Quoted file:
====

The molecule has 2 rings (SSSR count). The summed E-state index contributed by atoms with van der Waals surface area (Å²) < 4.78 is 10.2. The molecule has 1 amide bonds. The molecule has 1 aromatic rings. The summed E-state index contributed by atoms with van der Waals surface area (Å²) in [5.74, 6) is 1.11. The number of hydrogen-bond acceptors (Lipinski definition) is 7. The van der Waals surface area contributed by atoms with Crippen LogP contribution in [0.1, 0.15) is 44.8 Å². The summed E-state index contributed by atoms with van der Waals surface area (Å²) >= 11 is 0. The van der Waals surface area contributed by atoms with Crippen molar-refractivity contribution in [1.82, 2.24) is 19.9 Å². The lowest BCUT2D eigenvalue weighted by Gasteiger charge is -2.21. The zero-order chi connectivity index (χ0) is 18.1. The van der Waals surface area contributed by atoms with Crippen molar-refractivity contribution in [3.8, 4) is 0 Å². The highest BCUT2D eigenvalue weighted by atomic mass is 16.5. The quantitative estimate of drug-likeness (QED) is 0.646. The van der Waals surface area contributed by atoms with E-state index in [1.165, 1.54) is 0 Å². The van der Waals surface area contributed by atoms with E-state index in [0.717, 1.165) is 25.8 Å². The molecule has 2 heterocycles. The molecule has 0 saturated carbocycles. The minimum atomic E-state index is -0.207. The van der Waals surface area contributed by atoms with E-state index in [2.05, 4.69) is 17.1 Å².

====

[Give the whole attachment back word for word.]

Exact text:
The molecule has 2 rings (SSSR count). The summed E-state index contributed by atoms with van der Waals surface area (Å²) < 4.78 is 10.2. The molecule has 1 amide bonds. The molecule has 1 aromatic rings. The summed E-state index contributed by atoms with van der Waals surface area (Å²) in [5.74, 6) is 1.11. The number of hydrogen-bond acceptors (Lipinski definition) is 7. The van der Waals surface area contributed by atoms with Crippen LogP contribution in [0.1, 0.15) is 44.8 Å². The summed E-state index contributed by atoms with van der Waals surface area (Å²) >= 11 is 0. The van der Waals surface area contributed by atoms with Crippen molar-refractivity contribution in [1.82, 2.24) is 19.9 Å². The lowest BCUT2D eigenvalue weighted by Gasteiger charge is -2.21. The zero-order chi connectivity index (χ0) is 18.1. The van der Waals surface area contributed by atoms with Crippen molar-refractivity contribution in [3.8, 4) is 0 Å². The highest BCUT2D eigenvalue weighted by atomic mass is 16.5. The quantitative estimate of drug-likeness (QED) is 0.646. The van der Waals surface area contributed by atoms with E-state index in [1.165, 1.54) is 0 Å². The van der Waals surface area contributed by atoms with E-state index in [0.717, 1.165) is 25.8 Å². The molecule has 2 heterocycles. The molecule has 0 saturated carbocycles. The minimum atomic E-state index is -0.207. The van der Waals surface area contributed by atoms with E-state index in [2.05, 4.69) is 17.1 Å².